What was supposed to have been light to moderate rain from Tuesday turned out to be a spell of nearly heavy rain across the city on Monday itself.
Cyclone Asani started impacting Kolkata a day before the Met office had predicted. Clouds from the outer band of the system drifted towards coastal West Bengal, triggering widespread rain in Kolkata and several other districts on Monday morning, Met officials said.
In Kolkata, the rain started around 7.30am. According to the pumping stations of Kolkata Municipal Corporation, Topsia received around 65mm of rain till noon, Palmer Bazar got 48mm, Ultadanga 50mm, Patuli 38mm and Dhapa got 54mm. Ballygunge and Mominpore received close to 50mm of rain.
The Met office recorded 58mm of rain in Alipore and 61mm in Salt Lake till around 5pm.
In Met parlance, 60mm or more rain in 24 hours qualifies as heavy.
Similar spells are likely in the city over the next three days, said Met officials.
The official forecast said “heavy rain was likely in Howrah, Purba Medinipur, North and South 24-Parganas and Nadia between May 10 and 12”.
On Monday, the sky became dark by 8am. Some areas infamous for waterlogging went through the ordeal but briefly.
Fortunately, the water level in the Hooghly even at the peak of high tide on Monday morning was not high enough to warrant closure of the gates of the drainage channels and the water receded quickly, said officials of the drainage section of the civic body.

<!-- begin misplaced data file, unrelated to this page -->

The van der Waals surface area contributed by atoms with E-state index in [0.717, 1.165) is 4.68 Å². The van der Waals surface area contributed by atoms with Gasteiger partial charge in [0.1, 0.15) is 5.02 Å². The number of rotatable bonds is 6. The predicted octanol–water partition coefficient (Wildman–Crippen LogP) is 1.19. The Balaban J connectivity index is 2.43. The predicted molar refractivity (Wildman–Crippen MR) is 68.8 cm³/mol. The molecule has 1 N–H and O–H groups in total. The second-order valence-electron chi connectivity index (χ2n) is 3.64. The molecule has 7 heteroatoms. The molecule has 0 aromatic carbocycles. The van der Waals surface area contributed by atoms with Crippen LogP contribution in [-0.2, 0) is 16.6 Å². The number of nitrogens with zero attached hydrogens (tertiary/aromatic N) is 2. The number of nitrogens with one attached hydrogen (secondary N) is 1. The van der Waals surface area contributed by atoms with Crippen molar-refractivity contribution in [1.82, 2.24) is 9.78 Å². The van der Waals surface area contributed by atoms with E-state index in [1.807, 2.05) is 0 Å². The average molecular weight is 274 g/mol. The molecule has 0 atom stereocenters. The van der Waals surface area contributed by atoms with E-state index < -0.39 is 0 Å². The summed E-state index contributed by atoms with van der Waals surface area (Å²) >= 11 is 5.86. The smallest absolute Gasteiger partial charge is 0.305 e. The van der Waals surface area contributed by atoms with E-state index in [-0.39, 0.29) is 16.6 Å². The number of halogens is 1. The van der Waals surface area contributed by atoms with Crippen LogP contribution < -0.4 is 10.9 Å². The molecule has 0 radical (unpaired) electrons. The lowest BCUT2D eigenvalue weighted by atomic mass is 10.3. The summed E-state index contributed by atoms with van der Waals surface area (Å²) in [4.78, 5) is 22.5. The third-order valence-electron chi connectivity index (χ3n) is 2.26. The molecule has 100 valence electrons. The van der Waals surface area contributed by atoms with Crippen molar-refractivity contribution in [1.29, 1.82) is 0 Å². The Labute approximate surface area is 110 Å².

Asked about the forecast of rain from Tuesday, Das on Monday said: “A cyclone is a dynamic system. There is always a margin of error. The impact started 24 hours earlier than expected.”
Asani, which had turned into a severe cyclonic storm by Sunday evening, remained so on Monday. It is expected to keep surging ahead as a severe cyclonic storm for the next 24 hours, according to a Met bulletin.
Strong southeasterly winds that are part of Cyclone Asani pushed the clouds towards coastal Bengal, said a Met official.
MG Road during heavy rain on Monday morning.Bishwarup Dutta
“The clouds of the outer band of Asani rode strong southeasterly winds at the right forward sector of the system to drift away. Some of the clouds reached Kolkata. Some of them were headed towards Myanmar and Bangladesh. These clouds were behind the rain in Kolkata and neighbouring districts,” said G.K. Das, director, India Meteorological Department, Kolkata.
Around 5.30pm on Monday, Asani was a severe cyclonic storm over westcentral and adjoining south Bay of Bengal. It had moved at 12kmph for the previous six hours and was 390km from Visakhapatnam (Andhra Pradesh) and 580km from Puri (Odisha), said a Met bulletin.
“It is very likely to move northwestwards till May 10 and reach westcentral and adjoining northwest Bay of Bengal off North Andhra Pradesh and Odisha coasts. Thereafter, it is very likely to recurve north-northeastwards and move towards northwest Bay of Bengal off Odisha coast. It is likely to weaken gradually into a cyclonic storm during the next 24 hours,” said the Met bulletin.
The storm is likely to start losing steam after May 10. By the time it comes close to the Bengal coast, on May 12, it is expected to have lost much of its strength. “The storm is likely to be a depression or low-pressure area by then,” said a Met official.
Dry winds from northwestern India flowing into the system’s core and a strong and vertical wind shear are likely to weaken Asani.
Eventually, the weakened system is likely to move towards Bangladesh along the coast, said Das.